Help Control Noise in Your Workplace


Occupational noise-induced hearing loss (ONIHL) is common in the workplace due to the nature of work. Many workers experience high levels of ONHIL from the use of various machines and tools.

Noise is typically measured using decibels or dBA. Below is a scale for decibel levels.

0 to 60 dBA No hearing loss or damage
60 to 85 dBA Can cause hearing loss with extended exposure
85 or more dBA Immediate hearing loss and long-term damage

While noise exposure can cause death in extreme cases, it more commonly causes disabilities that can impact individuals for the rest of their lives. reference of Comparative Noise Levels (DBA)

It is important to protect the health and safety of employees as well as the financial risk that results from OHNIL.

According to the National Institute for Occupational Safety and Health, almost 25% of all hearing cases result from occupational exposures throughout work. This leaves exposures open for companies who do not have adequate controls in place since it risks their employees' safety. This drives up healthcare costs and time off for related illness.

As industrial and infrastructure needs increase, employees will be expected to work around more heavy machinery and construction zones in large cities, which will result in higher noise pollution.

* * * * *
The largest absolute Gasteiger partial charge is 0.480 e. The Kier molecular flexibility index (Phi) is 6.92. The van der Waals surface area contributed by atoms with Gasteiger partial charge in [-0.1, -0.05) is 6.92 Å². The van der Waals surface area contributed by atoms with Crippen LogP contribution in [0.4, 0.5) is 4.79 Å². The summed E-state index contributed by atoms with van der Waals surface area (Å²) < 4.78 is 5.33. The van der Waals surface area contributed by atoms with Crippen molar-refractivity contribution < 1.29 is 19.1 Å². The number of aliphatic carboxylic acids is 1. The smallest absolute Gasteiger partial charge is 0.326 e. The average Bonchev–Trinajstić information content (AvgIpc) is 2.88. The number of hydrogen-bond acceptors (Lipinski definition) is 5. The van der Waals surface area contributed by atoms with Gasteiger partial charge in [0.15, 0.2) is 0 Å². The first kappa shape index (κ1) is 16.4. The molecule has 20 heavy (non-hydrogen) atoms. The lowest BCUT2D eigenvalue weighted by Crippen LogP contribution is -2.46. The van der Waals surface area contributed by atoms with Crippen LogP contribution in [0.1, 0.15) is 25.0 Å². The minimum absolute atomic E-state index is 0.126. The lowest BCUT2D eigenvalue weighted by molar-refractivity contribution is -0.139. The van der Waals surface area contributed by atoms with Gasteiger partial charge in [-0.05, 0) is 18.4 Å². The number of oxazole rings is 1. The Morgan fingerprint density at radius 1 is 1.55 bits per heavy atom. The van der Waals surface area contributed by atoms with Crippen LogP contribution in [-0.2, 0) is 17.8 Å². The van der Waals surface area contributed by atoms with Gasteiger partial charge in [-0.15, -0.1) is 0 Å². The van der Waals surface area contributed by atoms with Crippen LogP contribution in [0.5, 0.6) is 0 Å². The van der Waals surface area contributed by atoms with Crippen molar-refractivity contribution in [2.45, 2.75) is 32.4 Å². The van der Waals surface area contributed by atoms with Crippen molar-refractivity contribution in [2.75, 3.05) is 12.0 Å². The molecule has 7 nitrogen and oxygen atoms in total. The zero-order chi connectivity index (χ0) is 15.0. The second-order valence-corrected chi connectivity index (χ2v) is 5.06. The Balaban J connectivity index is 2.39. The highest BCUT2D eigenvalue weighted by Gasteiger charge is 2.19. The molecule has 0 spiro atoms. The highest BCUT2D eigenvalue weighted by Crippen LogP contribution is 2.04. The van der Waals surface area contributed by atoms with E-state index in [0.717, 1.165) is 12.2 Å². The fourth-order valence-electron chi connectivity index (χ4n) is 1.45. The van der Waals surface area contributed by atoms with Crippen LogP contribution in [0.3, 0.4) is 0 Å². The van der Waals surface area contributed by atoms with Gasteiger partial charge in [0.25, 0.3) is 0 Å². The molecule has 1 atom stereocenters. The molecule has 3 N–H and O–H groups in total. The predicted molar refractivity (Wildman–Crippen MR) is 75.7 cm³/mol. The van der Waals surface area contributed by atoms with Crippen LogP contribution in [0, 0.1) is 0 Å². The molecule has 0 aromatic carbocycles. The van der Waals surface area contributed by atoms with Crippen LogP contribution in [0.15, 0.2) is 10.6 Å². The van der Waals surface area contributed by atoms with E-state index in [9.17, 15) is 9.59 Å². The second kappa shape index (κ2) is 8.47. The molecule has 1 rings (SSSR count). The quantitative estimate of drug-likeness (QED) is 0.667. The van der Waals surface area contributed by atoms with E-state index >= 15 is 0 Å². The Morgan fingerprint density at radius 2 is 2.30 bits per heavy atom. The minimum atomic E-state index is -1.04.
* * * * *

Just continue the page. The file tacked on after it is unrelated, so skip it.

The Centers for Disease Control (CDC) recommends a ‘Hierarchy of Controls’ to reduce exposure to noise beginning with the most effective:

Eliminate the Noise

While it can be difficult to remove noise entirely when working in certain industries, it is usually possible to find alternative techniques for getting work done. This can be done by reducing the number of high-volume jobs taking place at a single time to help lower decibel levels.

Buy Quiet Equipment and Tools

Having to purchase new tools can be expensive, and sometimes even the most specialized tools can be ineffective at canceling noise. If possible, you should purchase quieter tools to help reduce the risk of hearing loss and to further protect businesses from additional medical expenses.

Control the Noise Hazard

Jobs require certain tools, and often the sound cannot be eliminated. Instead, limiting those exposed to the noise will reduce the risk of hearing loss. Exposure can be reduced by moving as many employees away from the loud equipment as possible and providing hearing protection to those using the tools.

Exposure Time Limits

Limiting exposure to employees is incredibly important. Controls should be implemented to ensure that employees are not overexposed to noise over dangerous limits. These controls can include placing limits on how long certain employees can operate machinery.

Personal Protective Equipment

Noise-canceling personal protective equipment can be inexpensive depending on the level at which you are working. Earplugs and earmuffs are useful tools in reducing noise. You should make sure that the noise reduction rating (NRR) is adequate for the job being performed.

The CDC and NIOSH provide data for popular tool brands on decibel levels and possible alternatives that can replace loud tools. They provide a decibel reader download that can be used to measure levels. Businesses can also purchase accurate hand-held readers that can be used on site.


CDC | Noise Controls
Federal Aviation Administration | Fundamentals of Noise and Sound
Occupational Safety and Health Administration | Occupational Noise Exposure
The National Institute for Occupational Safety and Health | Occupational Hearing Loss, Facts and Definition


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